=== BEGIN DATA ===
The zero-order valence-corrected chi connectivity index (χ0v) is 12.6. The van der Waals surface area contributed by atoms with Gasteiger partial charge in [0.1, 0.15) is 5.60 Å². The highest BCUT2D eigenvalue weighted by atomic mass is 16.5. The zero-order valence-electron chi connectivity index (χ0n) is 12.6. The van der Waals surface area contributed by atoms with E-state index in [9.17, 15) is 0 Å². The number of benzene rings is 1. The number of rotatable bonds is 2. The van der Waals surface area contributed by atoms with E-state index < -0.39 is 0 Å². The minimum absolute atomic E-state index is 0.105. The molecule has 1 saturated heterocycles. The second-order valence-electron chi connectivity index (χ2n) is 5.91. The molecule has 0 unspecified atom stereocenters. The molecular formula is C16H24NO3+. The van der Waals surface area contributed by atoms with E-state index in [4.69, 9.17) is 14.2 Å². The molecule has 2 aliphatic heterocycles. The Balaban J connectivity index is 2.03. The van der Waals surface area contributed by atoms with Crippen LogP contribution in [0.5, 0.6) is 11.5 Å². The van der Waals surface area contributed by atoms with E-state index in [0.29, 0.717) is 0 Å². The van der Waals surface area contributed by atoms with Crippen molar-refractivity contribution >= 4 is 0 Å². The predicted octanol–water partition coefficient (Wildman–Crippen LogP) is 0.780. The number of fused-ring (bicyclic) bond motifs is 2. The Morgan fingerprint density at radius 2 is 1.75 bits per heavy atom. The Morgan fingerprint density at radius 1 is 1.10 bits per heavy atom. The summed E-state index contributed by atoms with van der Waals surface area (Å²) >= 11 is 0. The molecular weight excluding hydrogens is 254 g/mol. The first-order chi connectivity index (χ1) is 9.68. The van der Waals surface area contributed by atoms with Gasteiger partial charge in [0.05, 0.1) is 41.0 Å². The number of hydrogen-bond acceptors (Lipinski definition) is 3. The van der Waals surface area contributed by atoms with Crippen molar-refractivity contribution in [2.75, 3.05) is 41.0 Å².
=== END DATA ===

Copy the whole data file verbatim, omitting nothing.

The zero-order valence-corrected chi connectivity index (χ0v) is 12.6. The van der Waals surface area contributed by atoms with Gasteiger partial charge in [0.1, 0.15) is 5.60 Å². The highest BCUT2D eigenvalue weighted by atomic mass is 16.5. The zero-order valence-electron chi connectivity index (χ0n) is 12.6. The van der Waals surface area contributed by atoms with E-state index in [9.17, 15) is 0 Å². The number of benzene rings is 1. The number of rotatable bonds is 2. The van der Waals surface area contributed by atoms with E-state index < -0.39 is 0 Å². The minimum absolute atomic E-state index is 0.105. The molecule has 1 saturated heterocycles. The second-order valence-electron chi connectivity index (χ2n) is 5.91. The molecule has 0 unspecified atom stereocenters. The molecular formula is C16H24NO3+. The van der Waals surface area contributed by atoms with E-state index in [4.69, 9.17) is 14.2 Å². The molecule has 2 aliphatic heterocycles. The Balaban J connectivity index is 2.03. The van der Waals surface area contributed by atoms with Crippen LogP contribution in [0.5, 0.6) is 11.5 Å². The van der Waals surface area contributed by atoms with E-state index in [0.29, 0.717) is 0 Å². The van der Waals surface area contributed by atoms with Crippen molar-refractivity contribution >= 4 is 0 Å². The predicted octanol–water partition coefficient (Wildman–Crippen LogP) is 0.780. The number of fused-ring (bicyclic) bond motifs is 2. The Morgan fingerprint density at radius 2 is 1.75 bits per heavy atom. The Morgan fingerprint density at radius 1 is 1.10 bits per heavy atom. The summed E-state index contributed by atoms with van der Waals surface area (Å²) >= 11 is 0. The molecular weight excluding hydrogens is 254 g/mol. The first-order chi connectivity index (χ1) is 9.68. The van der Waals surface area contributed by atoms with Gasteiger partial charge in [0.05, 0.1) is 41.0 Å². The number of hydrogen-bond acceptors (Lipinski definition) is 3. The van der Waals surface area contributed by atoms with Crippen molar-refractivity contribution in [2.75, 3.05) is 41.0 Å².